Zinc is a mineral often not mentioned in the nutritional priorities, although it is essential to your health. It allows all the proteins in the body to effectively perform their functions, as well as it is valuable for the functioning of your immune cells and your hormones. It also contributes to the good expression of your genes through a mechanism called methylation , in synergy with vitamins B6, B9 (or folate) and B12.
What are the main signs of a Zinc deficiency?
A significant Zinc deficiency can result in alteration of all situations requiring increased protein synthesis, including:
- An alteration of the quality of the skin (dryness, rough skin, etc.), hair (dry, brittle, hair loss) and / or nails (striated, brittle, stained),
- Susceptibility to infections,
- Difficulty healing,
- A loss of taste or smell,
- A disruption of insulin metabolism: weight gain, insulin resistance, etc.
- Fertility disorders.
Many situations can also greatly increase the need for Zinc: regular sports, pregnancy or any situation at the origin of increased protein synthesis (scarring, burning, convalescence) or stimulation of the immune system.
Optimize your food intake in Zinc
Oysters are particularly rich in Zinc (21 mg / 100 g), about twice as much as other rich foods. If you like them and you tolerate them, you can eat them 1 to 2 times a week without any problem.
Animal proteins such as beef and cheese are important sources (9 mg / 100 g), as are chicken and veal (3.5 mg / 100 g). Then come the eggs (1.1 mg / 100 g). If you consume at least one source of protein during the day, this intake may be quite sufficient.
The vegetable sources are less rich: it is for example cashews (5.4 mg / 100 g) justifying the advice to eat it daily if you consume little animal protein, pure cocoa (8.6 mg / 100 g), legumes and in particular lentils (3.6 mg / 100 g raw weight, approximately 1.2 mg / 100 g cooked weight) and wheat germ (2.5 mg / 100 g) . Other plant sources can supplement the inputs: squash seeds, sesame, flax or hemp for example.
You are vegan or you consume little animal protein, monitor your status in Zinc
There is indeed a double effect linked to this food model, justifying caution with respect to Zinc status:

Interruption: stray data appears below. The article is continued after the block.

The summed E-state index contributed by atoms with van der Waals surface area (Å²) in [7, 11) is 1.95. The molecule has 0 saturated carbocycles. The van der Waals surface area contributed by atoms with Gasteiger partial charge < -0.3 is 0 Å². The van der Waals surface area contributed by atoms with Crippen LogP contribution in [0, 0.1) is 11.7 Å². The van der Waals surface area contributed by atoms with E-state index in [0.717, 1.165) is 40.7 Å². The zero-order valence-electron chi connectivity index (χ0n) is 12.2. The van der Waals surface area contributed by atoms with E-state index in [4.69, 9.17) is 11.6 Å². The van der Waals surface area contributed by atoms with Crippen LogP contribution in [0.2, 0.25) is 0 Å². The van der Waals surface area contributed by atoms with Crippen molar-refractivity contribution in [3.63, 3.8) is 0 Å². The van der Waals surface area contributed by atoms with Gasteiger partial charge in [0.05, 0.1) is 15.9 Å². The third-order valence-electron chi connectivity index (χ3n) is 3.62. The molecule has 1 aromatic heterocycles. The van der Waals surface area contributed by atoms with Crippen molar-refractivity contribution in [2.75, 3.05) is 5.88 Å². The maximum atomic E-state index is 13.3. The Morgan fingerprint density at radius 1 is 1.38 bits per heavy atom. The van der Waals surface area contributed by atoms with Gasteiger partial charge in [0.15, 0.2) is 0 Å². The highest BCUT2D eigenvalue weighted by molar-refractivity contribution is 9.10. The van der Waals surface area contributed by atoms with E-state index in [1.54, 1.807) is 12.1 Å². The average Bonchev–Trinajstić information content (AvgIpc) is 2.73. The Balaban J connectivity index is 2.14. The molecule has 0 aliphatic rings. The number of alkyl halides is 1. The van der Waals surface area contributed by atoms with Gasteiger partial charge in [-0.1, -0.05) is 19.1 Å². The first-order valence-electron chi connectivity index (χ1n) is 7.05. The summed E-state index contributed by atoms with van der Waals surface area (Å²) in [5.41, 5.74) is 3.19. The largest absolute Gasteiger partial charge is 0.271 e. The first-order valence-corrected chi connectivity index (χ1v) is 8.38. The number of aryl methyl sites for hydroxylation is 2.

- When you consume large quantities of plants, especially whole grain products and legumes, you increase the intake of substances that reduce the assimilation of zinc (iron, calcium and magnesium also): phytic acids (or phytates) and oxalic (or oxalates).
- Animal and marine proteins remain the main food sources .
If you keep the consumption of eggs and fish, no worries. If this is not the case, and even if the blood test is a poor reflection of the tissue stores, regular checks may be necessary.
Certain food processes also allow you to inactivate all or part of the effects of phytic acid and thus optimize the assimilation of Zinc: thanks to fermentation (allowing on average to reduce by about one-third the phytates present ), germination (activating the phytases from the seed) or soaking (releasing the phytase, but less effectively than fermentation or germination): tempeh, miso, sprouted seeds or bread leaven are therefore interesting foods.
Conversely, consuming a large amount of Calcium at the same time as foods rich in Zinc can reduce its assimilation. So beware of excess dairy products.
Excess coffee, alcohol, tea and some medications can also increase deficits, including the following: Reniten, Aprovel, Lasix, Torem, Tenormin, Belok Zok, Ciproxin, Brufen, Ponstan, Glucophage, Diamicron, Seresta , Lexotanil, Seropram, Deroxat, Madopar, Sifrol, etc.
Which supplementation to consider?
The recommended intake of Zinc is 10 to 15 mg per day, in the form of Zinc bisglycinate, for at least 1 month. Avoid adding Iron or Calcium supplementation during the same period to limit the interaction between these minerals.
Depending on the indications, it may seem appropriate to associate other micronutrients there, including vitamins B6, B8 and B9, selenium, sulfur amino acids (cysteine, methionine) and the silica in the form of extracts nettle or bamboo in case of alteration of the integuments